The Tableland is a large and relatively flat plateau on Katahdin at over 4000 feet in elevation.  In the summer the Tableland is a jumble of rocks with some tundra grasses here and there.  In the winter is a large field of snow with just the tops of rocks poking through.  It was easy to make good time without rocks to slow us down.  Because of the cold weather and lack of recent snow, the snow was very hard and often icy.  As we entered the Tableland the wind was much stronger and a jacket, goggles, and face protection was needed.  The temperature was in the low teens Fahrenheit with steady 20-25MPH wind, a windchill in the -20s.  Since it was a clear day,  the views are far flung once you are on the Tableland.

Looking toward the summit from the beginning of the Tableland

The windchills in the -20s required extra clothing on Tableland

You can see the flatness of the Tableland looking toward 
Doubletop, Coe, and the Brothers

Another view across the Tableland

Endless lakes in the Great North Woods

J Man approaching the summit

The last climb toward the summit

The summit is just ahead

After a mile on the Tableland, we reached the summit of Katahdin.  With the proper clothing, I was never cold on the summit but I probably didn't want to linger too long either.  The views in all directions were stunning in the winter wonderland.  The visibility was amazing.  You could clearly see the ski trails on Sugarloaf Mountain.  We were on the summit a good fifteen to twenty minutes enjoying the views and taking pictures.  Nobody else was on the summit.  We had hiked nearly four miles and skied a little over four at this point and it was time to head back to the start.

The obligatory summit photo

Hero shot with the ice ax

Looking toward the Northwest Plateau and Hamlin Peak

Looking across the Great Basin toward Hamlin Peak

The Knife Edge

Another view of the Knife Edge

One last shot of myself in front of the Knife Edge

The descent followed the same route as the climb.  The bright sun softened the snow on the slide and made it a little less icy.  We were able to plunge steps at some of the softer spots.  Where the ice remained we moved with a little more caution to avoid a long fall with many rocks.  We made it back to the start of the Abol Trail and switched to skis.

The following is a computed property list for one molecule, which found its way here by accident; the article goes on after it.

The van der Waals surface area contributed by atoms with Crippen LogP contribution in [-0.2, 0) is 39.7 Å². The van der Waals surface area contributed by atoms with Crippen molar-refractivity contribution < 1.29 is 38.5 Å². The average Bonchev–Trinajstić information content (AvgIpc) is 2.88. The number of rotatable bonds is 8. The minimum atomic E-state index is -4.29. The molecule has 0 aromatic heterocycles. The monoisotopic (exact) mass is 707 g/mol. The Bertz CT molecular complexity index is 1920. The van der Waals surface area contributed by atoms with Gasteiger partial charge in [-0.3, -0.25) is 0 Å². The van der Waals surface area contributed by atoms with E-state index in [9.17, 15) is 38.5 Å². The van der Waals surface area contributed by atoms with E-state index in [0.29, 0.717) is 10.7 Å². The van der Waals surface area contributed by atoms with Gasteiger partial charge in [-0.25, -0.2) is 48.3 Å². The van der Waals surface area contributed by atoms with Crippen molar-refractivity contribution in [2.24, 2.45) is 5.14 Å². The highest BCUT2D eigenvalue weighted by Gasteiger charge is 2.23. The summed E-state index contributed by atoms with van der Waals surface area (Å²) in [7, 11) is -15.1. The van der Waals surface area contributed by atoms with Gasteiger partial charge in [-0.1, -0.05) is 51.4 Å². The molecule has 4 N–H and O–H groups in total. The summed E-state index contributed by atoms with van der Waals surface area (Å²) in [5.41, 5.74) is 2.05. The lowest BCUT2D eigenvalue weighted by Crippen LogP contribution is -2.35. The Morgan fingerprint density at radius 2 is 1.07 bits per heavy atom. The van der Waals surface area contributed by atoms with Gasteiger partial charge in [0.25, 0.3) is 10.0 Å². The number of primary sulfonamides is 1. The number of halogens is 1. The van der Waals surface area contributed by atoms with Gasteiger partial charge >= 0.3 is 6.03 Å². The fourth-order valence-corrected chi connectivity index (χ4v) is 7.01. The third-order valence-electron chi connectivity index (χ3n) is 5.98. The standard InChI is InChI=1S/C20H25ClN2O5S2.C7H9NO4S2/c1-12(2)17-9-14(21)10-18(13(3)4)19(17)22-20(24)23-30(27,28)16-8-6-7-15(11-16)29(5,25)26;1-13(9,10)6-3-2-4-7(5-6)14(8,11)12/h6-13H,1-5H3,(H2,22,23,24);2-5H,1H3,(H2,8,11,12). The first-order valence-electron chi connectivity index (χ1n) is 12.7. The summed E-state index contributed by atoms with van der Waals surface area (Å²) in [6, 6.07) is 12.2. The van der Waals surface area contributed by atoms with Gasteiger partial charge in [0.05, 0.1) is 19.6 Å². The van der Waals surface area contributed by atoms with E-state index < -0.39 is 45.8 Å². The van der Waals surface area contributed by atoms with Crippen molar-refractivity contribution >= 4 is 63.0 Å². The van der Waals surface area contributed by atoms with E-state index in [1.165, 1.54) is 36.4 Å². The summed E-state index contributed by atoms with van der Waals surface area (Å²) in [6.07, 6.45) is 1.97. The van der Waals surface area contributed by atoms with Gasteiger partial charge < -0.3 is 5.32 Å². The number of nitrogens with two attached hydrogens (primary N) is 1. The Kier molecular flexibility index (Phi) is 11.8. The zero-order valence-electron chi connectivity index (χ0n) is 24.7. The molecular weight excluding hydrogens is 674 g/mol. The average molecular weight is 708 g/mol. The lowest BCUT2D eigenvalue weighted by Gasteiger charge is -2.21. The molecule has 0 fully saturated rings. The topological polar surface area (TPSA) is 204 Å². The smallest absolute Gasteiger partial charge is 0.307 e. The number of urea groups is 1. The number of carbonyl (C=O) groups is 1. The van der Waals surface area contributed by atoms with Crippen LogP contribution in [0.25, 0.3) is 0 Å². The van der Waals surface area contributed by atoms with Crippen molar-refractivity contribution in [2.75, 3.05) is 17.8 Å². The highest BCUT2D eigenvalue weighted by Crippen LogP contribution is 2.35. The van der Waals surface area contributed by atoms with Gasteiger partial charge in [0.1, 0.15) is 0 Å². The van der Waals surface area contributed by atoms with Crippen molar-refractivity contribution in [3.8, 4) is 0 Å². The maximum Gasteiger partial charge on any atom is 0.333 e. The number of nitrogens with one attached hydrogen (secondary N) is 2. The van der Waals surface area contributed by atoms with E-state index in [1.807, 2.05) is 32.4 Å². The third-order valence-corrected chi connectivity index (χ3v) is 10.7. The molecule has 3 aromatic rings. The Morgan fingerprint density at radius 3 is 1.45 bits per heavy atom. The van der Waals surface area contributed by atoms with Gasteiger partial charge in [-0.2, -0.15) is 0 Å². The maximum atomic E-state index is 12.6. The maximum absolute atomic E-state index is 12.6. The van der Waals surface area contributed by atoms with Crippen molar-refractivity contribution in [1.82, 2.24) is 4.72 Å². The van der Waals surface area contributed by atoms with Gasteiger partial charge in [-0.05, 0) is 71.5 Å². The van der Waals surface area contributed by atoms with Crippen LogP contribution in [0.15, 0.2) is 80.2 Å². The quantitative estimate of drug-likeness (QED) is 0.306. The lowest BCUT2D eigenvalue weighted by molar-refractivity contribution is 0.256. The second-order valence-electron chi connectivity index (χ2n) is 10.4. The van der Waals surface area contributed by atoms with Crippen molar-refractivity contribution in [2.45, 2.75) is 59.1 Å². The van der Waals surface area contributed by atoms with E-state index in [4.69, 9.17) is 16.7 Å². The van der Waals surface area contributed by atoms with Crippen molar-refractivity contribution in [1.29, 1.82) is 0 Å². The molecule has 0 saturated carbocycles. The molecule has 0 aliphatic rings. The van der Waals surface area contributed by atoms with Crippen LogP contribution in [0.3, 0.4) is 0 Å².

The view looking back along our route

Northwest Plateau with the Brothers beyond it

Mt Coe (with slides), Doubletop Mtn., and Chesuncook Lake in the distance

Looking down the Abol Slide from the top and our 
route down the mountain

Me descending lower on the slide

The four miles of skiing back to the car were treacherous.  The conditions were much icier than the morning.  The section of skiing on the Baxter State Park Perimeter Road involved sections of downhill.  Although not too steep, they were long and difficult to traverse with the ice.  The road is a jumble of snowmobile tracks with no good line to ski.  The J Man opted to take his skis off and walk with his weary legs.  I continued on skis and took a nice hard spill after my speed built up and I was unable to turn or stop with any great precision.  The last leg on skis follows a narrower trail through the woods.  This trail, now completely in the shade, was all ice.  Luckily it was fairly flat.  At this point I had much more energy than the J Man and was staying ahead of him.  After nearly 8 miles of hiking and more than 8 miles of skiing we made it back in one piece.

The very icy section of trail that we skied

I was very impressed with Katahdin in winter.  I have done other alpine winter hikes of nearly the same distance but Katahdin was by far the most impressive.  The weather remained clear and sunny so we could fully appreciate the beauty of the mountain.  Despite chilly temperatures, this area can be much more brutal so we lucked out and had an all round great day.  Because of the added challenges of a winter trip and permits we only saw two other people near the beginning of the Abol Trail that appeared to be leaving.  It was great to have this mountain practically to ourselves. 

Despite my three days downhill skiing a few days ago and this trip I still feel pretty strong.  I got away with just a couple of blisters from my boots that I don't wear too often.  The J Man on the other hand may have to call out sick a day or two after this one as he was dragging pretty badly near the end.

The Tableland without snow from a previous trip

Snow free Katahdin at base of Abol Trail from a previous trip


  1. Nice report. I really don't have a strong desire to do Katahdin in the winter but it is ure a magical place. Thanks for sharing.

  2. Congratulations, a winter climb of Katahdin is one of the biggest alpine type endeavors in the east.